I’m back home after attending the annual convention of the North American Agricultural Journalists in Washington, D.C. I’m now the group’s Midwest Region vice president; it’s by far our biggest region in terms of membership, so the position is a real honor.
It was a busy and beneficial trip that included a trip to the White House, visits with others ag journalists from around the country and and meetings with top USDA officials and Congressional ag leaders.
I learned a lot on the trip. Some of it was important, some merely intesting.
Some of it was new or virtually new to me. Some of it was reinforcement of what I’d already known or suspected.
Here’s a sampling of what I learned:
— Farm groups aren’t exaggerating when they say the proposed Waters of the U.S. Rule, often known as WOTUS, is a huge threat to production agriculture. EPA has insisted farm groups are making too much out of WOTUS; two Washington-based ag writers who follow the issue closely told me that EPA is being, well, less than candid.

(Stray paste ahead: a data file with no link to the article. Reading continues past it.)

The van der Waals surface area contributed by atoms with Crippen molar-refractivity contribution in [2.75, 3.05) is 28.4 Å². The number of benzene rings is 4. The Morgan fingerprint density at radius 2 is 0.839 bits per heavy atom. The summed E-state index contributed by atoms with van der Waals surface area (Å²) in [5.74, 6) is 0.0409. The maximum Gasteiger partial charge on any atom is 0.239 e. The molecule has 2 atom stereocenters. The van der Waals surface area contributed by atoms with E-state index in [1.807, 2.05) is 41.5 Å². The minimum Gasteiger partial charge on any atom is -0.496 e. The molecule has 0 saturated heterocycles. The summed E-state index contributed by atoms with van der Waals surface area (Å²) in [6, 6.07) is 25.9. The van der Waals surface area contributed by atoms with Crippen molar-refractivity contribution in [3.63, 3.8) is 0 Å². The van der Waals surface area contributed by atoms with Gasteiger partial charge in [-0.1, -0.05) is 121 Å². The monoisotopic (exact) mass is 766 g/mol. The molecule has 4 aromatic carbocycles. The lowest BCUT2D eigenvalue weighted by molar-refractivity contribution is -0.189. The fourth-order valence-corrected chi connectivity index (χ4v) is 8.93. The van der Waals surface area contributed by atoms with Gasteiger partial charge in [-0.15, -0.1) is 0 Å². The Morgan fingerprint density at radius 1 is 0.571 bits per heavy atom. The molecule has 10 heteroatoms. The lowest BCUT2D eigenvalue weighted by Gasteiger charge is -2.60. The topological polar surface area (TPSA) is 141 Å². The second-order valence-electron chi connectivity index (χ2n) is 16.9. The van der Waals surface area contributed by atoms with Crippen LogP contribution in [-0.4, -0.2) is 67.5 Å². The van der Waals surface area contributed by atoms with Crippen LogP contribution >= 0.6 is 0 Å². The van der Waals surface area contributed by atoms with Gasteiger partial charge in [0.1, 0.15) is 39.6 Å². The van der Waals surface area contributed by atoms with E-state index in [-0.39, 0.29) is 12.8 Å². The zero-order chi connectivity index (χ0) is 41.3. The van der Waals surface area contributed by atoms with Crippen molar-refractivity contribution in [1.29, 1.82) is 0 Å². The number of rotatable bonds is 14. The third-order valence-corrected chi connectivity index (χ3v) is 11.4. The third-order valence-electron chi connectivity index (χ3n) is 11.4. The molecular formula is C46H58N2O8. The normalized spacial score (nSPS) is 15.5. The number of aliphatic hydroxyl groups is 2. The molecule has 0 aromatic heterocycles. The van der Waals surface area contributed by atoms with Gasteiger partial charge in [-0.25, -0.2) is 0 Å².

— Sen. Pat Roberts, the Kansas Republican, is a genuinely funny guy.
— Media relations folks working for elected officials and government agencies put in long hours. You may or may not care for their employers, but you should respect their work ethic.
— Wearing a suit coat and tie straight through from 6:30 a.m. to 10:30 p.m. is no fun at all.
— Though agriculture dominates my life and the lives of many Agweek readers, it’s just a minor player in Washington.
— Our system of government is messy and inefficient. It can be both scary and silly, sometimes simultaneously. But on balance it works pretty well.